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Postal Address:

ADFAS Newcastle
PO Box 531

Members and guests have been enjoying ADFAS lectures in Newcastle for 30 years. ADFAS Newcastle provides for its more than 200 members a yearly programme of nine illustrated early evening lectures given by accredited and expert lecturers from Australia and overseas, delivered in a comfortable and friendly atmosphere. Lectures explore all aspects of the arts: music, theatre, literature, painting, sculpture, domestic and public design and architecture, most often discussed in the context of the history and taste of their times, ranging from the earliest civilisations to the avant-garde, and from the familiar to the totally unexpected.

Lectures take place on Monday evenings in the Hunter Theatre, Hunter School of the Performing Arts (HSPA), Broadmeadow, commencing at 6.30. This is a well-equipped modern theatre; parking is available on the campus and in Cameron Street. After the lecture we enjoy light refreshments, a glass of wine and a chance to compare notes with old and new friends, making the evening a congenial and convivial interlude. Two Special Interest Mornings held at The Newcastle Club enable members and guests to explore a topic in more depth, and enjoy morning tea in an elegant setting.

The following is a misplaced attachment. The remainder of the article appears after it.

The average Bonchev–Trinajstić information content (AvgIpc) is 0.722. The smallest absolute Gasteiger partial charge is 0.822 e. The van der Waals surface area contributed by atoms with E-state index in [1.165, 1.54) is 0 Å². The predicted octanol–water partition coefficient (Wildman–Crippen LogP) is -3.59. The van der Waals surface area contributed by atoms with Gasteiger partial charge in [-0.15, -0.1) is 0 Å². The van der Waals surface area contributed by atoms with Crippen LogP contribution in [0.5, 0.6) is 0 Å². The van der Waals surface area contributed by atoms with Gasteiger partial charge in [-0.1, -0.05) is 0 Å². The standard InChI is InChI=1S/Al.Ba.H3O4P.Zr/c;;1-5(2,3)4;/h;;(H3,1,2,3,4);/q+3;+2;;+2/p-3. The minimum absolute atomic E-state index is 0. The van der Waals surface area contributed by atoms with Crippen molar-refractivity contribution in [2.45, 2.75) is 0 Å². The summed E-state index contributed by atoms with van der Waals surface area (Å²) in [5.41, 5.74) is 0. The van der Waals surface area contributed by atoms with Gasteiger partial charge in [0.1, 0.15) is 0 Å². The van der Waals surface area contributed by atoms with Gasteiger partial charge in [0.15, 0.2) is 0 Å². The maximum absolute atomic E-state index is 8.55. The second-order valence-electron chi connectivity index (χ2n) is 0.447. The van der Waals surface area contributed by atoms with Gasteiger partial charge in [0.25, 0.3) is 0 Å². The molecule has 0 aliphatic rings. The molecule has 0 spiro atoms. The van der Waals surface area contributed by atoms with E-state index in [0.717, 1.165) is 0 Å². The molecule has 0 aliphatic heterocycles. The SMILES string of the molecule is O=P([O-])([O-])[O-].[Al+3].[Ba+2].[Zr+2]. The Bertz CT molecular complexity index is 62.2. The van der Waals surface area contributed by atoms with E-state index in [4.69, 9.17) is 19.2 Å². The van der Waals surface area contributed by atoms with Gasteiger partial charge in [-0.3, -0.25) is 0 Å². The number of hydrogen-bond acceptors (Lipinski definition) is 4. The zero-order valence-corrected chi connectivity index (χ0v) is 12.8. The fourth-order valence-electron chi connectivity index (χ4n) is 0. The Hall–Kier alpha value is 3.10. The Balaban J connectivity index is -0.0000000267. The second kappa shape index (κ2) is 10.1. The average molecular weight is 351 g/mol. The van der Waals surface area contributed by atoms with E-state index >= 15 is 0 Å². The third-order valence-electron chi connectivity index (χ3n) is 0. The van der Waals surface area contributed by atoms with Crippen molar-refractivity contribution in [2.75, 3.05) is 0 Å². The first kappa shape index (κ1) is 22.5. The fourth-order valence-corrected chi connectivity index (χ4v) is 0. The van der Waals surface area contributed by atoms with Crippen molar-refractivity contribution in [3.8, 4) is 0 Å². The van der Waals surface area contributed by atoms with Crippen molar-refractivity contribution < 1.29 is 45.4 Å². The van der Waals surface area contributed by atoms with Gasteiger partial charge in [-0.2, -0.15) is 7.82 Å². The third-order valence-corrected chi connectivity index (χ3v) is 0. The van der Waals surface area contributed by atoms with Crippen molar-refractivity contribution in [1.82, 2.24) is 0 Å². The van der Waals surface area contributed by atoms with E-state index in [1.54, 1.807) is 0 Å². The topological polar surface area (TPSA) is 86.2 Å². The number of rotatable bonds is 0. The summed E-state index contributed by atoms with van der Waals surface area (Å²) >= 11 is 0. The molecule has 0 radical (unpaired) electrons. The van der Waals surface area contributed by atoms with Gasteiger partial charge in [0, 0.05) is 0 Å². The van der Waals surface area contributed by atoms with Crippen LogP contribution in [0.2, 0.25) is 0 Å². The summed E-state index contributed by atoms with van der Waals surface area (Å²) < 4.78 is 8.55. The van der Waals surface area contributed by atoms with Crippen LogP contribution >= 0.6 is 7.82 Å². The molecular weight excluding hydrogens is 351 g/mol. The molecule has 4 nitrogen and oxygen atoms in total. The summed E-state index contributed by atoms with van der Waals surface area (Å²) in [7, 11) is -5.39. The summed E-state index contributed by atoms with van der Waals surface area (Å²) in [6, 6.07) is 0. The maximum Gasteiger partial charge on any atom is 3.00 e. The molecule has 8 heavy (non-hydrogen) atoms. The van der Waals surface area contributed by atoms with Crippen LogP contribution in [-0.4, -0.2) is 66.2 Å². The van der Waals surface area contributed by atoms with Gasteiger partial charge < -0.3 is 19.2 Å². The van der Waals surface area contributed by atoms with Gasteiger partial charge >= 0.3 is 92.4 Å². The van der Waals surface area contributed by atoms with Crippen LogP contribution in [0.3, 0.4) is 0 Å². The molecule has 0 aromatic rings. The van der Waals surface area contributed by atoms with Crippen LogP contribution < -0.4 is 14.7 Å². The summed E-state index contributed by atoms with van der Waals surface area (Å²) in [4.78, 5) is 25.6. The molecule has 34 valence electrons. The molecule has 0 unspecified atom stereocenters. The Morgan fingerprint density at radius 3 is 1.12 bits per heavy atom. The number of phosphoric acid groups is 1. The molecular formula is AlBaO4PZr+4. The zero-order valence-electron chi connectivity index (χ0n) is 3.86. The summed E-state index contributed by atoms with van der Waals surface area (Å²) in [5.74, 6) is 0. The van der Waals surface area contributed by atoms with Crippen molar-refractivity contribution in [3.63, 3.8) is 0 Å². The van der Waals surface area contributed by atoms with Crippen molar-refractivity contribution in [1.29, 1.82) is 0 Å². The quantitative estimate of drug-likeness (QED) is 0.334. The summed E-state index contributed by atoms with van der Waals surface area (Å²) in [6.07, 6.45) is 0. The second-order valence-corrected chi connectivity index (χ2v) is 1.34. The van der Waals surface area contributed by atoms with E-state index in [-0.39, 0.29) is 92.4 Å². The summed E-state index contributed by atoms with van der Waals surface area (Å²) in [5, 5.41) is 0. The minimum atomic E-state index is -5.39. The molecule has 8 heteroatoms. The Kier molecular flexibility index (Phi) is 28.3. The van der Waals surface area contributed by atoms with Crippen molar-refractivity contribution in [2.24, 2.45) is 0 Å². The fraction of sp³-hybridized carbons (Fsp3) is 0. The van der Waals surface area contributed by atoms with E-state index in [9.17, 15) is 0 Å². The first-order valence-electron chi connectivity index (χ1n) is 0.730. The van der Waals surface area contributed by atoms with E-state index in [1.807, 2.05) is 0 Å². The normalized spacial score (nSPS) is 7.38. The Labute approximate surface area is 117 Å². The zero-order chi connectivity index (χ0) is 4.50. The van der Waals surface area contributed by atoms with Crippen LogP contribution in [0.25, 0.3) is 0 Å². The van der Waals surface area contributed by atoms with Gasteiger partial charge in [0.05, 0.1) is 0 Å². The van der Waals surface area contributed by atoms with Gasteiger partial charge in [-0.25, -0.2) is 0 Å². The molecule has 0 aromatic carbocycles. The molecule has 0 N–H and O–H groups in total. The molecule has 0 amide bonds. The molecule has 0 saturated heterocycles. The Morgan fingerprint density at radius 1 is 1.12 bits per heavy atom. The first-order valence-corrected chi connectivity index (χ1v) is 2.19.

For more information about ADFAS Newcastle, forthcoming lectures, newsletters, news of other activities, to become a member or come as a guest, please visit our website 

Committee 2018

Lindy Henderson
Ph: (02) 4929 3762

Kathy Heinrich
Ph. (02) 4927 8053

Click here to view ADFAS Newcastle website

Membership Secretary:
Cathy Tate
Ph: (02) 4952 1116

Richard Jennings
Ph: 0402 214 480

Membership Enquiries:  

Programme for 2018

Monday 19th March 10am

The Newcastle Club, Newcomen St, Newcastle
Treasures of the Silk Road
Christopher Bradley

Bookings essential

Abyssinia – 3000 Years of Ethiopian Art and History
Monday 19th March 6.30pm
Christopher BRADLEY (NADFAS)